31 Days, 31 Movies 12/23: I, Tonya
I don’t care for the Olympics. Every two years there is a month out of the year where all the good TV is put on hold for the sake of a bunch of sports I don’t care at all about. In a battle of superior jingoism of which I have less than no vested interest in. I root for the Netherlands and England in international football and NBA players in FIBA and that is the extent to which my patriotism goes. I especially do not like figure skating (or gymnastics which is just figure skating with less chance of concussion). The sport of it is extraordinarily impressive—I skated once on an ill-advised field trip at camp—and I fell flat on my ass two seconds in and I bailed. The fact that these men and women can things on the ice I couldn’t even do on a trampoline is incredible. It’s the pageantry of it that I detest the glittery skin-tight costumes and makeup has always made me uneasy. So, it should be of no real surprise that I’ve never really cared about the Tonya Harding-Nancy Kerrigan incident. Up until the trailer of this movie came out I wasn’t even sure which one of them had been attacked. But what I do care about is watching Margot Robbie, famous Australian, play one-time redneck American sweetheart, Tonya Harding. Also I fully intend to take this movie as fact without bothering to do any research of my own because while I am neither team Harding or team Kerrigan specifically I am definitely team Margot Robbie.
There seem to be three schools of thought on Margot Robbie thus far through her career: she is a bad actor who succeeds on her looks, those that believe she is a talented actor, and those that are unaware of her career past an hour and 18 minutes into The Wolf of Wall Street. Robbie wasn’t anything particularly special in The Wolf of Wall Street, Naomi Lapaglia isn’t a particularly special role though. Since then Robbie has delivered some great performances improving every film: I stand by Focus which is some of the better on-screen chemistry I’ve seen, Z for Zachariah is a fairly average movie that she is good in, and of course there is Suicide Squad which without Robbie and Smith is an unwatchable movie. And now there is I, Tonya, Robbie’s best performance to date as the seemingly misunderstood Tonya Harding. Harding’s story of struggling with poverty, abuse both from her mother (Allison Janney) and her husband, Jeff Gillooly (Sebastian Stan), and the undeniable drive to the greatest figure skater of all time. Robbie’s performance is sympathetic and funny and gives new life to a familiar story. Allison Janney impresses as usual adding an element of dry humor as Tonya’s monster of a mother, LoVona Harding.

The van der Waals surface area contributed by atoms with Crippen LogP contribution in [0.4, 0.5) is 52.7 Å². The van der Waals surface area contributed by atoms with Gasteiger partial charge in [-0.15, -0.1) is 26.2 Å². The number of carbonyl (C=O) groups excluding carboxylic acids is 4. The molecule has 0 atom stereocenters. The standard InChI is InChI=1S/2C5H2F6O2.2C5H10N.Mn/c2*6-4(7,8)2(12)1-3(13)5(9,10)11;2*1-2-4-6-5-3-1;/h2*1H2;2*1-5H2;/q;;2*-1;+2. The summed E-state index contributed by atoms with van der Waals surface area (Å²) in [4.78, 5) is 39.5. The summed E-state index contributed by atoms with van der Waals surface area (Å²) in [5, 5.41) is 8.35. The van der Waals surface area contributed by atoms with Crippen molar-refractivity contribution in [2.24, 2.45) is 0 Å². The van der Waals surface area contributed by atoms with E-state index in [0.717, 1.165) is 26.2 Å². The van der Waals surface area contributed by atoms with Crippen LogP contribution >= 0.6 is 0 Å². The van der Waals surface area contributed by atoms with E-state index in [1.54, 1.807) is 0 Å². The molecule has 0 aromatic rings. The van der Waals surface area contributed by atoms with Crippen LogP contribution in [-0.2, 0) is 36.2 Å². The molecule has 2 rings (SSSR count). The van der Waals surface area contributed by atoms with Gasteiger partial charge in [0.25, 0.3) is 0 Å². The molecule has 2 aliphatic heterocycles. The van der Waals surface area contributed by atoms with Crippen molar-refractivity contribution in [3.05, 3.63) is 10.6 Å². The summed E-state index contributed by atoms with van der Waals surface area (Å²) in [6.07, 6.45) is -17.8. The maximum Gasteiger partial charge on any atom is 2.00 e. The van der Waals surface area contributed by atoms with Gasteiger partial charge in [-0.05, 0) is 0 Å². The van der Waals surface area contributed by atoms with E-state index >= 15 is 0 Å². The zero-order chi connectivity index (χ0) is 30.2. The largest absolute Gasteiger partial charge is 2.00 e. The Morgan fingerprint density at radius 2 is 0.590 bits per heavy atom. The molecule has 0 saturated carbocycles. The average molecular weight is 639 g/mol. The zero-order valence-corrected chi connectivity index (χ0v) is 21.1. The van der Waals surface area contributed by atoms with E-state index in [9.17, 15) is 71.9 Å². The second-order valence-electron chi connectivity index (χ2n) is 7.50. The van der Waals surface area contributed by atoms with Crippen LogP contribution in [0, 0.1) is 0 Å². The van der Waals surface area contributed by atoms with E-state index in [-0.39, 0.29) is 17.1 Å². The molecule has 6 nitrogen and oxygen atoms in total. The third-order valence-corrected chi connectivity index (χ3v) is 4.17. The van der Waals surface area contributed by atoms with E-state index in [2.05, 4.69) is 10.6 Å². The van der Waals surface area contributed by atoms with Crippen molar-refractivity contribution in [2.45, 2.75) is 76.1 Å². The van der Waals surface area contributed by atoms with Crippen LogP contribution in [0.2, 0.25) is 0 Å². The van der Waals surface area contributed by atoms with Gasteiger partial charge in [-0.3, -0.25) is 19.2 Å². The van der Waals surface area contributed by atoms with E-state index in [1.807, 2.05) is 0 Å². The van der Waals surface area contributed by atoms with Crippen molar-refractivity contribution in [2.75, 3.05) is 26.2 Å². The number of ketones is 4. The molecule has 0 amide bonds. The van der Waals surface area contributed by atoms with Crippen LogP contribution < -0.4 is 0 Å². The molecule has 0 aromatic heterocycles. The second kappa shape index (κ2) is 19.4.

For a movie ultimately about a woman suffering through abuse, I, Tonya is surprisingly funny. The goal of which is to get back some modicum of dignity for its subject. A woman whose legacy was wrongfully tarnished because of three of maybe the biggest idiots of all time and turned into a punchline for the better part of two decades. Steve Rogers is a screenwriter I’ve never thought much of, but he really outdid himself on this script. I had never seen much humor in many of his past scripts—or at least not much good humor—but I, Tonya succeeds at being both hysterically funny at times and very poignant and heartfelt. I have liked Craig Gillespie’s directing in the past, I actually think Fright Night is a low-key brilliantly made film but I I, Tonya he lets down his cast at times. For the most part the directing is pretty by the numbers, there are some cute touches with breaking the fourth wall and foreshadowing but the action sequences of the skating to tend to disappoint. But unlike in many sports movies the sports sequences don’t make or break the film.
Margot Robbie and Allison Janney give fantastic performances and propel a good script and a compelling subject into a great movie. The redemption project that is I, Tonya does its complicated subject justice and turns the story surrounding sports most infamous event into a funny and touching filled